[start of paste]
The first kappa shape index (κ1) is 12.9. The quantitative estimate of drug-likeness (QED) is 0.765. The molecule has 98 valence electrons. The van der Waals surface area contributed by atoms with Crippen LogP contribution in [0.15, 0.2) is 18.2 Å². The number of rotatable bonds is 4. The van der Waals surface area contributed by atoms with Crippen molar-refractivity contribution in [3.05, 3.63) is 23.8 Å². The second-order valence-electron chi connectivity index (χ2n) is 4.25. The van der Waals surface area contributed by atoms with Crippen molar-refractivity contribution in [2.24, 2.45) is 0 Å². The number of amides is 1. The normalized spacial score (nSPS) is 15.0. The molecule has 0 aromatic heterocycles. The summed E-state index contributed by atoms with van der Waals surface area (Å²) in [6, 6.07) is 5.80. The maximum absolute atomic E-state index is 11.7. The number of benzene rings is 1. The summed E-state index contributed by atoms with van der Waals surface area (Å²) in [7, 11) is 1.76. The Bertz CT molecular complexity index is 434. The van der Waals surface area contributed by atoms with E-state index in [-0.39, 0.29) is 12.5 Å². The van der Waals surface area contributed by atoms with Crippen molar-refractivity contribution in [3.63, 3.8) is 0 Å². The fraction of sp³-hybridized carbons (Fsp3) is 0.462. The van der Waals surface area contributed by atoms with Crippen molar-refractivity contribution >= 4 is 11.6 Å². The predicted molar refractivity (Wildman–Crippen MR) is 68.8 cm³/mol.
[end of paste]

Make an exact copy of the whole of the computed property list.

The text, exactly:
The first kappa shape index (κ1) is 12.9. The quantitative estimate of drug-likeness (QED) is 0.765. The molecule has 98 valence electrons. The van der Waals surface area contributed by atoms with Crippen LogP contribution in [0.15, 0.2) is 18.2 Å². The number of rotatable bonds is 4. The van der Waals surface area contributed by atoms with Crippen molar-refractivity contribution in [3.05, 3.63) is 23.8 Å². The second-order valence-electron chi connectivity index (χ2n) is 4.25. The van der Waals surface area contributed by atoms with Crippen molar-refractivity contribution in [2.24, 2.45) is 0 Å². The number of amides is 1. The normalized spacial score (nSPS) is 15.0. The molecule has 0 aromatic heterocycles. The summed E-state index contributed by atoms with van der Waals surface area (Å²) in [6, 6.07) is 5.80. The maximum absolute atomic E-state index is 11.7. The number of benzene rings is 1. The summed E-state index contributed by atoms with van der Waals surface area (Å²) in [7, 11) is 1.76. The Bertz CT molecular complexity index is 434. The van der Waals surface area contributed by atoms with E-state index in [-0.39, 0.29) is 12.5 Å². The van der Waals surface area contributed by atoms with Crippen molar-refractivity contribution in [3.63, 3.8) is 0 Å². The fraction of sp³-hybridized carbons (Fsp3) is 0.462. The van der Waals surface area contributed by atoms with Crippen molar-refractivity contribution >= 4 is 11.6 Å². The predicted molar refractivity (Wildman–Crippen MR) is 68.8 cm³/mol.